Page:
Mocha Uson should 'lie low' in federalism drive – Con-Com spokesman

PROMOTING FEDERALISM. Consultative Committee spokesman Ding Generoso answers questions about the federalism information drive in a Rappler interview on August 6, 2018.

PROMOTING FEDERALISM. Consultative Committee spokesman Ding Generoso answers questions about the federalism information drive in a Rappler interview on August 6, 2018.

MANILA, Philippines (UPDATED) – Give the topic of federalism a rest.

This was Consultative Committee (Con-Com) spokesman Ding Generoso's request to Presidential Communications Assistant Secretary Mocha Uson after she posted a video of a lewd jingle and dance about federalism.

"I think for now she could lie low.... Maybe give the issue a rest and see what can be done in the future," Generoso told Rappler in a sit-down interview on Monday, August 6.

Generoso, who was the one who first suggested tapping Uson to help promote federalism, called the federalism jingle and dance performed by Uson's co-host "unfortunate."

"It's rather unfortunate that something like this would come out. It's something that I wouldn't want to put [on] the internet.... This type of presentation is definitely not the type that I, having been a journalist myself, would be happy about," he said.

Up to PCOO

Asked about Uson's status in the information drive, Generoso said he would leave it to the Presidential Communications Operations Office (PCOO) to decide. The PCOO is just one of the many agencies tasked to help with promoting federalism after the Con-Com submitted to President Rodrigo Duterte and Congress their proposed federal constitution.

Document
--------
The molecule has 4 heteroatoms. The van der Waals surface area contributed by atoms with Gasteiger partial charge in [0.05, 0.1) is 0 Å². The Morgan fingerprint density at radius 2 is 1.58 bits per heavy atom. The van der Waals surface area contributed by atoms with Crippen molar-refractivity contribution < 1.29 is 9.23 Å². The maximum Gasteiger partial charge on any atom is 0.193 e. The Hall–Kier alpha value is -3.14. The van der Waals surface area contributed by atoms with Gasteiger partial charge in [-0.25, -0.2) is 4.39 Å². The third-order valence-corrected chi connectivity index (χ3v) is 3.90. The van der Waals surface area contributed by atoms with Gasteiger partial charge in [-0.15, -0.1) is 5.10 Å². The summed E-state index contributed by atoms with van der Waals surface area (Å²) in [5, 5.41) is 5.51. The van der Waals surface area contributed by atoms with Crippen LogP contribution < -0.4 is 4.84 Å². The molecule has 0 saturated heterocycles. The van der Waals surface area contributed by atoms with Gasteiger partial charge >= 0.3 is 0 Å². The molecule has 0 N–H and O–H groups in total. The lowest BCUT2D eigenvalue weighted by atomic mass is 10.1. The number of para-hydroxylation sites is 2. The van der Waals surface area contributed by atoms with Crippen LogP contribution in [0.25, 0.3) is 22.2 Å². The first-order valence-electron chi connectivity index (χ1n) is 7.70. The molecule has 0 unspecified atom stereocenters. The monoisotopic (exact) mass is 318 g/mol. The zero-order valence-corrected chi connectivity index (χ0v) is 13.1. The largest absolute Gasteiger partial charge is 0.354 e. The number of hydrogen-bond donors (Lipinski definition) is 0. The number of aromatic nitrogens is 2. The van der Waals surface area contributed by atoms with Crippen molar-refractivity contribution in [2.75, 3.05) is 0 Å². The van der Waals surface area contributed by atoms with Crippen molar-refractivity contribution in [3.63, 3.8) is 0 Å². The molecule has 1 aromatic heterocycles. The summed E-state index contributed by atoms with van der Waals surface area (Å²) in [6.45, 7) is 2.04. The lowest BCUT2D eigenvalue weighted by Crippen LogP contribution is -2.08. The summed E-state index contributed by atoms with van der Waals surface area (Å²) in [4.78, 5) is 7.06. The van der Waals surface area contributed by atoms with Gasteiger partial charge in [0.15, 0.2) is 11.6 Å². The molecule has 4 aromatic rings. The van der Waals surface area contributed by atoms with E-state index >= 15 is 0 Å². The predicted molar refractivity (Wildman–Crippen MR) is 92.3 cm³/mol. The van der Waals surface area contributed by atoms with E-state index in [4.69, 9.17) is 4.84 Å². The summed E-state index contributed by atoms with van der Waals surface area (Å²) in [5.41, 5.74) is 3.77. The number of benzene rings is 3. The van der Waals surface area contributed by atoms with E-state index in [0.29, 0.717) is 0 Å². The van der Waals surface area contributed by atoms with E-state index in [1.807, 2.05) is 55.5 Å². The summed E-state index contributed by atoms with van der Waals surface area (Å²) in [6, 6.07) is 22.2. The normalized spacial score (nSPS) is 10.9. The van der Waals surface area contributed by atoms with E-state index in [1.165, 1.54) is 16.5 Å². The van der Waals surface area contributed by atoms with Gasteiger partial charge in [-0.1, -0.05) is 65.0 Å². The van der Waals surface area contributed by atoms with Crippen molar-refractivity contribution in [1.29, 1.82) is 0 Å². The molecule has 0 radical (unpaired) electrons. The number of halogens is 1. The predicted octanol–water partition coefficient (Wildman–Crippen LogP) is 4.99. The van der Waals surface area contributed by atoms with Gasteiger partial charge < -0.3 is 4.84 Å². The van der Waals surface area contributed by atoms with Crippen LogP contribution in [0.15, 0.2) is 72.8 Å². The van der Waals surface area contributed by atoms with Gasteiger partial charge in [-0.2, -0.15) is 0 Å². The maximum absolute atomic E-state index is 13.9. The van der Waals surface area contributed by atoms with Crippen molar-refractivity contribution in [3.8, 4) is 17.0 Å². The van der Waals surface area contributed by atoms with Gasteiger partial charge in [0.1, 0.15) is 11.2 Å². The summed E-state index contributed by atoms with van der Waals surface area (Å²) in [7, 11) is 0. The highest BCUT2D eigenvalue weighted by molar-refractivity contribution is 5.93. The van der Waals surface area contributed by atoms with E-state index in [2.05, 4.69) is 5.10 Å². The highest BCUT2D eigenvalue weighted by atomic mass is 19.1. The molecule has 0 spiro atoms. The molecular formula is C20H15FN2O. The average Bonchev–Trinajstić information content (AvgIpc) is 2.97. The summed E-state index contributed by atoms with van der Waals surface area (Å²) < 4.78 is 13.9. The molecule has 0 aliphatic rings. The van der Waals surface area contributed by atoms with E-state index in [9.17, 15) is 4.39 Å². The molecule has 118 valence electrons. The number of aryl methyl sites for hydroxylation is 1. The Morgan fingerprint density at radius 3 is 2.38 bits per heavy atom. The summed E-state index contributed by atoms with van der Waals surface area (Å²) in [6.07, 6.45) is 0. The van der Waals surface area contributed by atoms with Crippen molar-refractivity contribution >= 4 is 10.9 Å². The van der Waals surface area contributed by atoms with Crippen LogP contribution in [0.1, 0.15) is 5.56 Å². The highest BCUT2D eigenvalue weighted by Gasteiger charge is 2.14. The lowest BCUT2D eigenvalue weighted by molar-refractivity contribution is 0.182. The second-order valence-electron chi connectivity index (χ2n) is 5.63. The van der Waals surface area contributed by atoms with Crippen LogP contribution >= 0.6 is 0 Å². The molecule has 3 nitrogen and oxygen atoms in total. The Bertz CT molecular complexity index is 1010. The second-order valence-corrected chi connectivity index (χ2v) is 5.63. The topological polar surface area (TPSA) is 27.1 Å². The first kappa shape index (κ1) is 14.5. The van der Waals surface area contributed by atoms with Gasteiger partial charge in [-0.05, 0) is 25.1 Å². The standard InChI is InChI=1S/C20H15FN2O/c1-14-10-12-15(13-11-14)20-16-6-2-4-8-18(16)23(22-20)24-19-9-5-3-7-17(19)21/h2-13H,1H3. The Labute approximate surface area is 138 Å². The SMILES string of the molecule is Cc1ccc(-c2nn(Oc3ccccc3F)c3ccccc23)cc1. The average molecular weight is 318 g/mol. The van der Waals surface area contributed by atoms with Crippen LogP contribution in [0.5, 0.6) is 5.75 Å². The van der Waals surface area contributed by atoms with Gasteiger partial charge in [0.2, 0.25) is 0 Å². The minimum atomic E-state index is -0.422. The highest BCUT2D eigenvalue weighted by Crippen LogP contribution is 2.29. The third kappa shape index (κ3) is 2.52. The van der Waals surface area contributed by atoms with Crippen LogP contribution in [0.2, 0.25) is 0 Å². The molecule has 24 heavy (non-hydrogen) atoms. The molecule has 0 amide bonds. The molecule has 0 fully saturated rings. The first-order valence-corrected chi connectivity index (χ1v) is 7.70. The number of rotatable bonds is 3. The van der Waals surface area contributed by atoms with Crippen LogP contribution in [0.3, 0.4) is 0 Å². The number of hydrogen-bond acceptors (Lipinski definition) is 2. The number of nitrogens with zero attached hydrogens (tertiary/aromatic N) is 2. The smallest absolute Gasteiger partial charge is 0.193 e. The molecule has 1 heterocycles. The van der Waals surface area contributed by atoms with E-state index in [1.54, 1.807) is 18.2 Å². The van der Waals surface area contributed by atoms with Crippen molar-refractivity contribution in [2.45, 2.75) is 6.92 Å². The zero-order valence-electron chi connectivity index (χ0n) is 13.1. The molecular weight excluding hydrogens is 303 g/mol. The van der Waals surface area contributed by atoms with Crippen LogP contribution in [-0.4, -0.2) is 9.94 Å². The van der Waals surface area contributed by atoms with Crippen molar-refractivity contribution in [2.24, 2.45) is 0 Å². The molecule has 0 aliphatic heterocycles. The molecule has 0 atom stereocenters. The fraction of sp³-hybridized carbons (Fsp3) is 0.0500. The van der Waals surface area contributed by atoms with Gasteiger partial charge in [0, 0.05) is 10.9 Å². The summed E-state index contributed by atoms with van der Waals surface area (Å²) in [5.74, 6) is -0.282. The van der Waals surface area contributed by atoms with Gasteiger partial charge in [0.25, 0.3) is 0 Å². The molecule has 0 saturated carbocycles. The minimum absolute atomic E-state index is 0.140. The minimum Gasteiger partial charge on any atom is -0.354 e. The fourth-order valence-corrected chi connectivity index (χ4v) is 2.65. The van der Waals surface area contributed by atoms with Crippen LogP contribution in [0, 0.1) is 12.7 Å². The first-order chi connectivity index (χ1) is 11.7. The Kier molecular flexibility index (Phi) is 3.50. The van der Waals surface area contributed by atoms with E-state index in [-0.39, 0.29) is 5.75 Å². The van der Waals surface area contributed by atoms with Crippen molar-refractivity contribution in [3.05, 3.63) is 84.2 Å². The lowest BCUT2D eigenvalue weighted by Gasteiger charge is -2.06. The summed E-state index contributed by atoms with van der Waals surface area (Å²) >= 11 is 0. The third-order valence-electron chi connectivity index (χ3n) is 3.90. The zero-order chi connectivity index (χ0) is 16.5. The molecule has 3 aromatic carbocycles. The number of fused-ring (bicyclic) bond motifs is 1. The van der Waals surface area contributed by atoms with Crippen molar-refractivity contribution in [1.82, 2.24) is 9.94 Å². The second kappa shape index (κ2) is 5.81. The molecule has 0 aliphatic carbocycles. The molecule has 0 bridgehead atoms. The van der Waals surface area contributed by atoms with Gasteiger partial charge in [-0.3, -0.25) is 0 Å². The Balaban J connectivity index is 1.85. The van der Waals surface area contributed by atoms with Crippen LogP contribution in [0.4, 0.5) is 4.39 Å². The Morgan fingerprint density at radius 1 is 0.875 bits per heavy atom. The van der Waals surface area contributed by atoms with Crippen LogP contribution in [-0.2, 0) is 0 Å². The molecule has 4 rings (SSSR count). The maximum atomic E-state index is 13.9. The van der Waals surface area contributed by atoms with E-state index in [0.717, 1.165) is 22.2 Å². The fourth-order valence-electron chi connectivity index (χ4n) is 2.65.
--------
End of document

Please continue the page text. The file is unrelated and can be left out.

However, Generoso said he can't stop Uson from posting about federalism, whether or not the content harms the Con-Com.

"I'm not totally saying that she should not. Nobody can really stop her from talking about it. It's all her decision also whether to talk about it or not. We have freedom of expression," he said.

Has involving Uson's name with federalism been worth it after the backlash from the lewd jingle?

"In a way there are positive outcomes like, for example, people are now talking about federalism," said Generoso.

On Monday morning, the words "federalism" and "Mocha Uson" were trending on Twitter. 

If Uson's video accomplished one thing, it was to raise awareness about even just the term "federalism," said an upbeat Generoso.

"Before, the surveys said only 3 out of 10 Filipinos have heard of the word federalism. Now, probably there are 5 out of 10. Maybe it is associated with something that is not really that positive but still, in an advocacy campaign, this is how I look at it. There are levels you have to hurdle. The first level is plain awareness," said the spokesman.

Info drive still a go

However, moving forward, Generoso said he would most likely require Uson to first show him all materials on the Con-Com draft constitution before publicizing them.

"I should see everything. At the very least, I should see if the material is in comformity with the content, with the cause of federalism," he said.

The information drive will still push through despite the controversy, with Generoso suggesting 30- to 60-second videos to simplify federalism and the draft charter.

He also wants a "social media page on federalism" in order to reach the many Filipinos active online.

PCOO Secretary Martin Andanar on Monday blamed Generoso for supposedly bypassing him by speaking directly with Uson about the federalism information drive.

Executive Secretary Salvador Medialdea himself is supposedly annoyed by Uson being associated with the campaign when there has been no official designation about her role in  it.

Senators, including federalism advocate Senator Aquilino Pimentel III, have slammed Uson for the video. Con-Com members themselves are "up in arms" about how the video has made a mockery of their draft federal constitution. – Rappler.com

Pia Ranada

Pia Ranada covers the Office of the President and Bangsamoro regional issues for Rappler. While helping out with desk duties, she also watches the environment sector and the local government of Quezon City. For tips or story suggestions, you can reach her at pia.ranada@rappler.com.

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